“Fishing was looked down upon in our area. Now, many people are ready to take up this trade,” says a fish farmer from Bundelkhand.
According to the Economic Survey of India, about 70 per cent of rural households depend on agriculture for their livelihood. Moreover, about 82 per cent of these farmers are small and marginal.
In addition to the glaring inequities, small and marginal farmers are worst hit by weather conditions like droughts, floods, pest attacks, all resulting in low productivity.
Neelkanth Mishra identified the strenuous conditions of marginal farmers. A social entrepreneur from Jharkhand, he began interacting with fishing communities while working as a Program Officer with Oxfam from 2006 to 2009. He saw that inland fisheries were an excellent way for farmers to earn a steady source of livelihood. It was a primitive sector, and he saw the opportunity in developing it.
For this, he founded the Centre for Aquatic Livelihood- Jaljeevika – a fishery-based non-profit organisation, in 2013.
The organisation introduces rural folk to inland fisheries and trains fish farmers in developing cost-effective technology. They also teach them how to manage fisheries to improve production and profitability.
“Through Jaljeevika, we have taught fish farmers how to make fishing tools and equipment with minimum investments, promoted women to take up fish farming, taught them how to produce fish seed, while also helping fisherfolk to become micro-entrepreneurs through value addition and processing of fish. For example, a lot of them have learnt how to process dry fish which they could also be selling,” shares the 45-year-old.
Jaljeevika has engaged with fish farmers in Jharkhand, Madhya Pradesh, Bihar, Odisha, West Bengal, and Andhra Pradesh, transforming over 1,000+ fisherfolk into microentrepreneurs. Overall, their projects have improved the lives of over 25,000 people in the country, which include over 5,000+ women organised in Self Help Groups (SHGs).
Journey from a social worker to a changemaker
Neelkanth was born in Jamshedpur, the city famous for its steel industries. Fascinated by the world of numbers, Neelkanth decided to pursue his bachelor’s in Mathematics from Banaras Hindu University (BHU) and graduated in 1998.
“During this time, I started reading up and got inclined towards addressing social issues. So, I thought of either pursuing journalism or working in the development sector,” recalls Neelkanth.
He decided to bring his plan into action by pursuing a Master’s degree in Rural Development from Ranchi’s Xavier Institute of Social Service. After completing his course in 2000, he joined The Free Legal Aid Committee in Jamshedpur and addressed the problem of ‘witch-hunting’ in Jharkhand and Bihar.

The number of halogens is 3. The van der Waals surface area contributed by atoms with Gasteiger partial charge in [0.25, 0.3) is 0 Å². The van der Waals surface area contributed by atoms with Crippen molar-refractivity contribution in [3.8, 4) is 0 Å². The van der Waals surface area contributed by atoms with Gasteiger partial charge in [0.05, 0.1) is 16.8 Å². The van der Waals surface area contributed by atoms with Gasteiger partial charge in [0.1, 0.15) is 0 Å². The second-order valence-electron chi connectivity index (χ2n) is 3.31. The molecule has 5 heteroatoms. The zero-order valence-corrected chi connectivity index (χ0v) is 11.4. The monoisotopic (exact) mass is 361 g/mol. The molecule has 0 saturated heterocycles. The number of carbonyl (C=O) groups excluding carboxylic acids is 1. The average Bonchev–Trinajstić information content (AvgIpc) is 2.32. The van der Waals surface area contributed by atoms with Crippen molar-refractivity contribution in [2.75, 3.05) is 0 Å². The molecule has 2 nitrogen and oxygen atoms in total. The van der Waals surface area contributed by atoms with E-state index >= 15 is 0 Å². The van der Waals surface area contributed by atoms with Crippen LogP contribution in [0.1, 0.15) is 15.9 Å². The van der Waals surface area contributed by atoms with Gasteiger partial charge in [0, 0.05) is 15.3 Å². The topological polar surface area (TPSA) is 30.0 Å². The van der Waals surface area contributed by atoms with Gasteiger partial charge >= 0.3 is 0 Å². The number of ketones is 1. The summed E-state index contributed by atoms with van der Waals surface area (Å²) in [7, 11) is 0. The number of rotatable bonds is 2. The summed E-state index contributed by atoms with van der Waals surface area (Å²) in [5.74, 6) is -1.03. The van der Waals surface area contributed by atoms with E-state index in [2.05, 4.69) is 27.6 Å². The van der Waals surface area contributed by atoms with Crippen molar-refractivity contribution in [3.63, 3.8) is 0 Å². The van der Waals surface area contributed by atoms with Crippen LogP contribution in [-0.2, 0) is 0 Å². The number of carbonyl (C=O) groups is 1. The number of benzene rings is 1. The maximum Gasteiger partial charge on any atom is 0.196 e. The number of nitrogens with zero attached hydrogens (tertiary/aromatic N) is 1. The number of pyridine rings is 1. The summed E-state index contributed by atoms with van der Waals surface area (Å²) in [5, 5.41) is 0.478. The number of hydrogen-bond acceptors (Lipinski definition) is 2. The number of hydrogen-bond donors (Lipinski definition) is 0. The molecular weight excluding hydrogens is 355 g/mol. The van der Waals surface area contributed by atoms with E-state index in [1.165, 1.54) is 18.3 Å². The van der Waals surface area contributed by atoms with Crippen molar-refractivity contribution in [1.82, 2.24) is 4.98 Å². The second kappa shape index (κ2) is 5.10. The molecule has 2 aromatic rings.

He prepared case studies of 150 victims, raised widespread awareness on the issue, and worked with lawyers and individuals to facilitate legal action. In 2001, these efforts bore fruit when the Jharkhand government enforced the Witchcraft Prevention Act.
For the next few years, he worked with a few NGOs on issues of tribal rights, human rights, Dalit rights, child rights, helping raise funds, creating awareness and promoting improvement in the lives of minority groups.
However, the most crucial turning point came when he joined Oxfam’s office in Lucknow as a Program Officer. This was the first time he was working on a livelihood development programme involving fishing communities based out of Bundelkhand in Madhya Pradesh.
“There were three main takeaways from this experience. For inland fishers to be successful, you need to teach farmers how to reduce their production costs. This could be achieved by teaching them how to make fishing equipment and fish feed by themselves. Also, market linkages needed to be established along with promoting the benefits of integrated farming,” he says.
He immediately realised that this model could be replicated across different parts of the country. To spread the information, he joined Revitalising Rainfed Agriculture (RRA), a network of NGOs from Odisha, Maharashtra, Jharkhand, Madhya Pradesh, and Bihar.
“By tapping into this network, we conducted several training workshops with NGO leaders and with people on the ground. I also began guiding pilot projects that began in these states,” he says.
After three years of fisheries training and development, Neelkanth saw the need to found a formal organisation that focused on the subject. Thus, in 2013, Jaljeevika was founded and registered as an NGO.
Empowering fisherfolk with knowledge and skill
“In the initial days, swing, there was resistance from people because many of them had never engaged in fisheries management. The novelty of the concept brought in a lot of scepticism,” shares Neelkanth.
However, they were certain that the financial benefits from the trade would dissipate all doubts.
“To improve the catch, a proper fishing cage is needed. However, this increases the cost for the fisherman as the equipment costs over Rs 2 lakh! We decided that this cage could be made by the fisherfolk using locally-sourced materials like bamboo, nets, wood,” he explains.
They also gave essential pointers regarding cultivating fish seed or baby fish.